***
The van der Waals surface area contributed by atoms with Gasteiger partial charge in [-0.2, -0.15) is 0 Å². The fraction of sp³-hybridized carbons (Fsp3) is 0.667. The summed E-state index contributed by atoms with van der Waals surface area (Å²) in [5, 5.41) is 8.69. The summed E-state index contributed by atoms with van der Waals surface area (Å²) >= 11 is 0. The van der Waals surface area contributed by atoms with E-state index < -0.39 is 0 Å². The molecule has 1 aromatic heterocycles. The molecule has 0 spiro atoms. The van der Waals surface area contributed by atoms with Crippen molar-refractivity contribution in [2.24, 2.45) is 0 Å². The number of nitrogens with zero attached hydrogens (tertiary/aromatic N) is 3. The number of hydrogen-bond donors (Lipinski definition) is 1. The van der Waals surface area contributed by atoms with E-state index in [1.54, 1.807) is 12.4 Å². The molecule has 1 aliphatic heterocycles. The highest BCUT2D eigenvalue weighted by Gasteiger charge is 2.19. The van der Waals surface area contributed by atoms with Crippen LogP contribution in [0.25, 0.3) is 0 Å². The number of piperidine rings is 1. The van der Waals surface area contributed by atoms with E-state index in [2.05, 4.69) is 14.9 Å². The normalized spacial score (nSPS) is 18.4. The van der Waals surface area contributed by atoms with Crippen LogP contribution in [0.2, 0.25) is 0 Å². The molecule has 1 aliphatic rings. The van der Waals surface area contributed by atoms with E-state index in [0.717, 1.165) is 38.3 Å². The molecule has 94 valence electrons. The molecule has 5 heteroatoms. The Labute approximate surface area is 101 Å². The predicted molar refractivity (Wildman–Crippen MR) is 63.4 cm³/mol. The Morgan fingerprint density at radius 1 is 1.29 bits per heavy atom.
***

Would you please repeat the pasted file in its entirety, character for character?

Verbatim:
The van der Waals surface area contributed by atoms with Gasteiger partial charge in [-0.2, -0.15) is 0 Å². The fraction of sp³-hybridized carbons (Fsp3) is 0.667. The summed E-state index contributed by atoms with van der Waals surface area (Å²) in [5, 5.41) is 8.69. The summed E-state index contributed by atoms with van der Waals surface area (Å²) >= 11 is 0. The van der Waals surface area contributed by atoms with E-state index < -0.39 is 0 Å². The molecule has 1 aromatic heterocycles. The molecule has 0 spiro atoms. The van der Waals surface area contributed by atoms with Crippen molar-refractivity contribution in [2.24, 2.45) is 0 Å². The number of nitrogens with zero attached hydrogens (tertiary/aromatic N) is 3. The number of hydrogen-bond donors (Lipinski definition) is 1. The van der Waals surface area contributed by atoms with E-state index in [1.54, 1.807) is 12.4 Å². The molecule has 1 aliphatic heterocycles. The highest BCUT2D eigenvalue weighted by Gasteiger charge is 2.19. The van der Waals surface area contributed by atoms with Crippen LogP contribution in [0.25, 0.3) is 0 Å². The number of piperidine rings is 1. The van der Waals surface area contributed by atoms with E-state index in [2.05, 4.69) is 14.9 Å². The normalized spacial score (nSPS) is 18.4. The van der Waals surface area contributed by atoms with Crippen LogP contribution in [0.2, 0.25) is 0 Å². The molecule has 1 aliphatic rings. The van der Waals surface area contributed by atoms with E-state index in [0.717, 1.165) is 38.3 Å². The molecule has 94 valence electrons. The molecule has 5 heteroatoms. The Labute approximate surface area is 101 Å². The predicted molar refractivity (Wildman–Crippen MR) is 63.4 cm³/mol. The Morgan fingerprint density at radius 1 is 1.29 bits per heavy atom.